Discover what it’s like to work in our Housing team
Housing Officer, Deniz, has been at Hastoe for seven years now and as he puts it, his job consists of anything and everything to do with housing.
He deals with the works: from managing residents’ rents accounts, collecting arrears, dealing with antisocial behaviour cases, handling mutual exchanges, attending tenant sign ups and dealing with void properties. For Deniz, juggling all these different things is the best but also the most challenging part of his job.
Here, we find out what a work day looks like for Deniz at the moment.
8:30am: Deniz's patch covers Essex, East Sussex and Kent, so his day can often involve a lot of driving. His first visit is to one of our estates in Hornchurch, Essex, so he starts his day by travelling there.
9:30am: He's visiting this site because one of our block of flats there requires weekly fire alarm testing.
11:30am: Later that morning, Deniz has a meeting with his manager about starter tenancies:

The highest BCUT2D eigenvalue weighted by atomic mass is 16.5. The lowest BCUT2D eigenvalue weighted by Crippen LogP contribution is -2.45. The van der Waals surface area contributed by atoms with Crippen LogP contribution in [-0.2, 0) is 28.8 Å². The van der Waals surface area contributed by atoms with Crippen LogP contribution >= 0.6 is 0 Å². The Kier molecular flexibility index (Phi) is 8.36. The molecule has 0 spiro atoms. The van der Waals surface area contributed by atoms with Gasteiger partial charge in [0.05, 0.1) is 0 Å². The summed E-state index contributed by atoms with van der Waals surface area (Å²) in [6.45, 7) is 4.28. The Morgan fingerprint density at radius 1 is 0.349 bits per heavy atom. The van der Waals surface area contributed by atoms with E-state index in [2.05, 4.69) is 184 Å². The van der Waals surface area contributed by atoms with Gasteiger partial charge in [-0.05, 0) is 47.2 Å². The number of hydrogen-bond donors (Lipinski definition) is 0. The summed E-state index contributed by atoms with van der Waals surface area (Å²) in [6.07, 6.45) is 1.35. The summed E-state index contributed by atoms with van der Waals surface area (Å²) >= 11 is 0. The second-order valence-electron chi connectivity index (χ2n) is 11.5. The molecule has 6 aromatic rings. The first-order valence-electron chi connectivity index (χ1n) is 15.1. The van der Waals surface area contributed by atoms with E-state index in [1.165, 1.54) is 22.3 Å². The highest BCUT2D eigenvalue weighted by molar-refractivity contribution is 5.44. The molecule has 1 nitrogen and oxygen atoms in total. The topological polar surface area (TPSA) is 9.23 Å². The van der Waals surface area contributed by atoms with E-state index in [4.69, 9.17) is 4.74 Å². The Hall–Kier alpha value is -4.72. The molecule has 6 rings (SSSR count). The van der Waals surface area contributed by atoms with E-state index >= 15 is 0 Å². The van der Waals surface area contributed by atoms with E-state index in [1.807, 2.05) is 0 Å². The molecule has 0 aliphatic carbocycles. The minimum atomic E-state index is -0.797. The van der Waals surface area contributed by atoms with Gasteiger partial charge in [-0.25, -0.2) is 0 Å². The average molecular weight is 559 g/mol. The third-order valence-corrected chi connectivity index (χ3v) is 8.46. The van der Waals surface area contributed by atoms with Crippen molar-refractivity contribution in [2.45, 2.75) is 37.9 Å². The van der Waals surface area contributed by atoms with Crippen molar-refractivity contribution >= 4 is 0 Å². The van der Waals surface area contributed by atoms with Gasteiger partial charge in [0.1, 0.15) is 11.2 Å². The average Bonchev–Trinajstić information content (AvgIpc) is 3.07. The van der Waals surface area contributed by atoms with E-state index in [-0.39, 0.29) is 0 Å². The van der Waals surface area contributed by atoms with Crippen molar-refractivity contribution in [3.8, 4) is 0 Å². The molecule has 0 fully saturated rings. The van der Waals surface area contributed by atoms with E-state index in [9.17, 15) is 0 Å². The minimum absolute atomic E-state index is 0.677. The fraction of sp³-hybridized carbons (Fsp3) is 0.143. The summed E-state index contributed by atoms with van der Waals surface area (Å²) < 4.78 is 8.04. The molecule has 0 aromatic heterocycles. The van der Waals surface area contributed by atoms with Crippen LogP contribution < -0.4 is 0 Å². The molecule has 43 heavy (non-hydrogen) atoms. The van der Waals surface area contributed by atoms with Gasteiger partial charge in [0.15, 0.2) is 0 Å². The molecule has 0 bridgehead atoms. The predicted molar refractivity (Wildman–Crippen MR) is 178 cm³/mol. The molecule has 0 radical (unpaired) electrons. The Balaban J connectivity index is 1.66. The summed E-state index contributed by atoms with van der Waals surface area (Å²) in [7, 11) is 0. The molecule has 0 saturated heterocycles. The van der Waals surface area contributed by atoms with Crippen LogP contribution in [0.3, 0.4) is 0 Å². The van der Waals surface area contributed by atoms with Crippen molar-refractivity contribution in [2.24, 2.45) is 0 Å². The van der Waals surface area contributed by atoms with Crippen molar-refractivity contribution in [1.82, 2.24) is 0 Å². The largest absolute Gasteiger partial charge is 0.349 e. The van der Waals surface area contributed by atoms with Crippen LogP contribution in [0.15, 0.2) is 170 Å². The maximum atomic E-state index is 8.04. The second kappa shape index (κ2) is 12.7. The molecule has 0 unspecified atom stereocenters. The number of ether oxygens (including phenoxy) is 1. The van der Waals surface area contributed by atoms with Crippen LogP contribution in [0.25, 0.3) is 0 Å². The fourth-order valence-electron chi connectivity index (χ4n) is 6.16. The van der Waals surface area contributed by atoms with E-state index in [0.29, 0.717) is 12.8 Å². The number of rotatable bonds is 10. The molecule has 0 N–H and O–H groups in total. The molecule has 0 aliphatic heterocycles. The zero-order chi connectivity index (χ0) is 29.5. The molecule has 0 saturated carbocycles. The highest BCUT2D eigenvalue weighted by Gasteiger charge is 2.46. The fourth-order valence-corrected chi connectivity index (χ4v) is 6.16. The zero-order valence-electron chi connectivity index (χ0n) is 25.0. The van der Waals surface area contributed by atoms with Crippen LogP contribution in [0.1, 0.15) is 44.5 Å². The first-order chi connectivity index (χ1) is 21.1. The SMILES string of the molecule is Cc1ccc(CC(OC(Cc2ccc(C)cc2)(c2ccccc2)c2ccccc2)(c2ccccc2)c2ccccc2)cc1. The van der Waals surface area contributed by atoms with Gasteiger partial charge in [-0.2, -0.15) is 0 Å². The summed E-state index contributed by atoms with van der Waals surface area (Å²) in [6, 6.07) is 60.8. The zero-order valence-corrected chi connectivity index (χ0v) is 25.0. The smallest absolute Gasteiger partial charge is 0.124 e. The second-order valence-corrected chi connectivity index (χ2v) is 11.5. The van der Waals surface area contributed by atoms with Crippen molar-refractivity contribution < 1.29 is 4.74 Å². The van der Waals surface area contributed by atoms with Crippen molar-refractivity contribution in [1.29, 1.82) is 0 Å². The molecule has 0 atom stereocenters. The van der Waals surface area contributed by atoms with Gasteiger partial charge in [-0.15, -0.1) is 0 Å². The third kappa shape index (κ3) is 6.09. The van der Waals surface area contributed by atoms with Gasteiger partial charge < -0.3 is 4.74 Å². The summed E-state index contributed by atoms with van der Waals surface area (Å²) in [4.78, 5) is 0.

"As a Housing Officer, I'm involved in advertising our newly available properties with the local authority, reviewing the shortlist of applicants and making sure they fulfill a Section 106 requirement, which means the applicants have to have a local connection to the area. I then arrange visits to the home and chat to the applicants to ensure they'll be suitable tenants. Once all that's done, I go back to my manager where we approve the applications and I'll then start working with the Property Services team to make sure the homes are ready for the new tenants to move into."
12:30pm: After this meeting, more driving is on the cards for Deniz, who then travels all the way to one of our schemes in Tunbridge Wells, Kent.
2:00pm: He is meeting with a social worker, who is helping one of our residents get their repairs sorted but there has been reports of issues with the condition of the property. Deniz speaks to the resident and the social worker and conducts a house inspection.
3:00pm: After his meeting and inspection has finished, Deniz heads over to speak to the Estate Officer and checks the site to see if there is any issues that need to be raised or dealt with.
4:30pm: After speaking to a few more residents, Deniz finishes off his day as he started - in the car and travelling back from Tunbridge Wells.
Section 106 Local Connection Agreement: This refers to Section 106 of the Town and Country Planning Act 1990 and is where a local connection is a requirement of the planning permission. This means the developer will have to find occupants who have a local connection to the area where they are building the houses.
Mutual Exchange: This refers to a scheme where people who live in a council or housing association home find someone to swap homes with.